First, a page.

Shannon Colditz says she just had enough.
Enough of the images on her television screen showing her beloved New Jersey Shore in shambles.
Enough of the masses of residents without power, food, even homes.
So on Saturday, Nov. 3, Colditz got off her couch, she says, and did something about it.
What followed was a community effort of mass proportions that Hackettstown's Colditz herself didn’t expect.
Colditz launched Restore the Shore, a donation drive to help those in need along the barrier islands that were devastated by Hurricane Sandy at the end of October.
She used her home as a drop-off center and coordinated transportation to move the goods to shelters in Brick Township and Point Pleasant.
That Saturday morning, Colditz went over to WRNJ Radio and told listeners exactly what she planned to do.
“From that point on, the word just spread and the outpouring was overwhelming!” Colditz said in an email to Hackettstown Patch. “As the hours passed by, more and more donations came. People were showing up asking how they could help and what they could go buy. It was simply amazing!”
Donations even came in for the volunteers helping to coordinate the drop-off center, Colditz said. Local businesses reached out to offer their trucks for transportation as well.
The goods requested came in until the very last possible minute, noon on Monday, Nov. 5, when the trucks left for the shore, Colditz said.
Escorted out of town by Hackettstown Police, a group of volunteers took their own cars down to the shelters behind four trucks full of donated goods, Colditz said.
The group made its first stop at Visitation Church in Brick Township that afternoon. When the first truck was unloaded, the group learned the shelter had what it needed. With three trucks full of donations left, it was on to the next stop.
One of the volunteers found a second shelter in Point Pleasant at Saint Mary’s By The Sea, Colditz said. After dispersing another truckload there, the group was directed to St. Peter’s Church in Point Pleasant, where it emptied the final two trucks.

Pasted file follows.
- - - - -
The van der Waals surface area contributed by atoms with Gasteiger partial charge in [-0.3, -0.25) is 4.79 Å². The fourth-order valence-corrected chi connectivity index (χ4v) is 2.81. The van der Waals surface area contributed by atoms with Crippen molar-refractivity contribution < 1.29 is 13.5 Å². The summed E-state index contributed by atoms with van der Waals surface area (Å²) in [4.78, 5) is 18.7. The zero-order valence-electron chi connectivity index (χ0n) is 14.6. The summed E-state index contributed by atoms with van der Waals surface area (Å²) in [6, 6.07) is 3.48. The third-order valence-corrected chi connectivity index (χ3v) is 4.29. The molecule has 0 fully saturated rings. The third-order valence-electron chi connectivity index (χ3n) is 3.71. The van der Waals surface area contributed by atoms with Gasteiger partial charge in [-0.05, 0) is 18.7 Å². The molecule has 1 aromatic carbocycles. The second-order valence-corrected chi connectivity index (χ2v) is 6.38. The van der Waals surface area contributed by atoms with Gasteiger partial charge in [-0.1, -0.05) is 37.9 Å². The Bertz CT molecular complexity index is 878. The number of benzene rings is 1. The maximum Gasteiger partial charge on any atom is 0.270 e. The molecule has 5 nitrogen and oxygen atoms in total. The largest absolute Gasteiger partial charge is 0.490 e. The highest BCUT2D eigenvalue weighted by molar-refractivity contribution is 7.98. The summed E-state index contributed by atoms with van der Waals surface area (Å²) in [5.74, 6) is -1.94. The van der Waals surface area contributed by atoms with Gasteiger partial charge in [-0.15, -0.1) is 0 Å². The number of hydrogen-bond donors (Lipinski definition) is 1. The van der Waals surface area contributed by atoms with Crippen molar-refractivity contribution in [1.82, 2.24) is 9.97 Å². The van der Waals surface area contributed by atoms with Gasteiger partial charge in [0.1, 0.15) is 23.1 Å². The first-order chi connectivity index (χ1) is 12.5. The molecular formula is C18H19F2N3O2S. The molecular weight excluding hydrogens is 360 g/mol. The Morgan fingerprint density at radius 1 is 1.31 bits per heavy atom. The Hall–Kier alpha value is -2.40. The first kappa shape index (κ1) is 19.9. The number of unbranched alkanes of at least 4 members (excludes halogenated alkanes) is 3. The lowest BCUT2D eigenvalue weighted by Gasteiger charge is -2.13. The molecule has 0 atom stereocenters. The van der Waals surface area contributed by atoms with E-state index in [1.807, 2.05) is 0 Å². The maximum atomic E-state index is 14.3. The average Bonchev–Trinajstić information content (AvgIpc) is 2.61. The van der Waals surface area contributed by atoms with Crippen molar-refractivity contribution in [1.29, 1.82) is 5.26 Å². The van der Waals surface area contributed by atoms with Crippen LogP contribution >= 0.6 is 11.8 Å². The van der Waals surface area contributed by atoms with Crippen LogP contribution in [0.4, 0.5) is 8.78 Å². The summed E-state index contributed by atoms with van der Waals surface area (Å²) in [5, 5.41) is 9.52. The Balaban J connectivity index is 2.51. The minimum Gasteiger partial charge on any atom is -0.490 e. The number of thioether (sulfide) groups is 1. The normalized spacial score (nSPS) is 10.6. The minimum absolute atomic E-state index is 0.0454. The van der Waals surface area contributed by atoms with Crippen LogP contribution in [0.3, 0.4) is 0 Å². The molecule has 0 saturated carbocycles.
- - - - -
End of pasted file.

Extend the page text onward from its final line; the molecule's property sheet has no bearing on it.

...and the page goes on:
The group was then treated to dinner at the Saint Mary’s shelter, and “the hospitality was amazing!” Colditz said.
“Many people asked me if I knew anybody down the shore,” Colditz said. “But believe it or not, I don’t. So many people were wondering how they could help or where they could help, so I just took charge and made it possible for everybody to do so.”
Among the businesses that assisted in the effort are: WRNJ; Hackettstown Trading Post; Sage Design Studio Kitchens and Bath; Hometown Hardware; Sparta Coin and Jewelry; Vetica Woodwork; Enzo’s Pizza; Hackettstown Regional Medical Center; and Centenary College.
Among the volunteers that helped are: Dean and Jake Zisa; Marcus Hoff; Vicki Malanga; Steve Wiseman; Heather McCioskey; Iris Hirsh; Ron and Bonnie Papso; Francine Brosonski; Donna Jensen; Sue Knarr; Karren Jeffers; Antonette Holub; Vito Leach; Maddie Bovill; Donna Colditz; Crystal Colditz; Dennis and Pauline Colditz; Eric Grohowski; Keith Brodine; Tracy Colditz; Holly Eskow
“I cannot express how thankful I am to everybody who helped out,” Colditz said. “Everyone should be so proud of themselves! We worked so hard to make this happen and it did!”